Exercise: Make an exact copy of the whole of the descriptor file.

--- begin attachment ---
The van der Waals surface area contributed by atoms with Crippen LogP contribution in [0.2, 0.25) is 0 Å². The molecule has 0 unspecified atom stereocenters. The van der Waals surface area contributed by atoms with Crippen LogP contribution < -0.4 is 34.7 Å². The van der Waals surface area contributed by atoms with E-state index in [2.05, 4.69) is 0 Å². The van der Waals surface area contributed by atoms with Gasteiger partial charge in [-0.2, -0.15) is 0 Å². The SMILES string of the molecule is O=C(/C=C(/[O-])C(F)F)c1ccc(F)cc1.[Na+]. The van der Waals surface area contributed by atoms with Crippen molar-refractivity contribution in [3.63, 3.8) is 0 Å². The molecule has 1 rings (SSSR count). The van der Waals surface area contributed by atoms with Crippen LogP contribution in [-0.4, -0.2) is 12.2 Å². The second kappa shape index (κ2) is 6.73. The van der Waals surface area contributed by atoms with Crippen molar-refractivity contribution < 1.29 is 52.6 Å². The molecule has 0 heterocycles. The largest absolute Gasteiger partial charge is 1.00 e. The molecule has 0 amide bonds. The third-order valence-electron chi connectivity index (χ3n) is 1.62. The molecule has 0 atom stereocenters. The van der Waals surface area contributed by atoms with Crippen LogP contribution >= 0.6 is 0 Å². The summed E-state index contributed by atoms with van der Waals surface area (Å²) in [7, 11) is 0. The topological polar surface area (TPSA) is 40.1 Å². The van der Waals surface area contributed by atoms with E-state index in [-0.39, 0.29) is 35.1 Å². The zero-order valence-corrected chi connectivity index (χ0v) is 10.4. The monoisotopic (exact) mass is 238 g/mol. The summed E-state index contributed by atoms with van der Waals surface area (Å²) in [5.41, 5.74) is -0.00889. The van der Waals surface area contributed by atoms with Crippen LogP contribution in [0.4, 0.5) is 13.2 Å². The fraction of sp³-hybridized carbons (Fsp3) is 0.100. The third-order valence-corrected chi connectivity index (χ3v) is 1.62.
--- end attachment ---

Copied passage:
The van der Waals surface area contributed by atoms with Crippen LogP contribution in [0.2, 0.25) is 0 Å². The molecule has 0 unspecified atom stereocenters. The van der Waals surface area contributed by atoms with Crippen LogP contribution < -0.4 is 34.7 Å². The van der Waals surface area contributed by atoms with E-state index in [2.05, 4.69) is 0 Å². The van der Waals surface area contributed by atoms with Gasteiger partial charge in [-0.2, -0.15) is 0 Å². The SMILES string of the molecule is O=C(/C=C(/[O-])C(F)F)c1ccc(F)cc1.[Na+]. The van der Waals surface area contributed by atoms with Crippen molar-refractivity contribution in [3.63, 3.8) is 0 Å². The molecule has 1 rings (SSSR count). The van der Waals surface area contributed by atoms with Crippen LogP contribution in [-0.4, -0.2) is 12.2 Å². The second kappa shape index (κ2) is 6.73. The van der Waals surface area contributed by atoms with Crippen molar-refractivity contribution < 1.29 is 52.6 Å². The molecule has 0 heterocycles. The largest absolute Gasteiger partial charge is 1.00 e. The molecule has 0 amide bonds. The third-order valence-electron chi connectivity index (χ3n) is 1.62. The molecule has 0 atom stereocenters. The van der Waals surface area contributed by atoms with Crippen LogP contribution >= 0.6 is 0 Å². The summed E-state index contributed by atoms with van der Waals surface area (Å²) in [7, 11) is 0. The topological polar surface area (TPSA) is 40.1 Å². The van der Waals surface area contributed by atoms with E-state index in [-0.39, 0.29) is 35.1 Å². The zero-order valence-corrected chi connectivity index (χ0v) is 10.4. The monoisotopic (exact) mass is 238 g/mol. The summed E-state index contributed by atoms with van der Waals surface area (Å²) in [5.41, 5.74) is -0.00889. The van der Waals surface area contributed by atoms with Crippen LogP contribution in [0.4, 0.5) is 13.2 Å². The fraction of sp³-hybridized carbons (Fsp3) is 0.100. The third-order valence-corrected chi connectivity index (χ3v) is 1.62.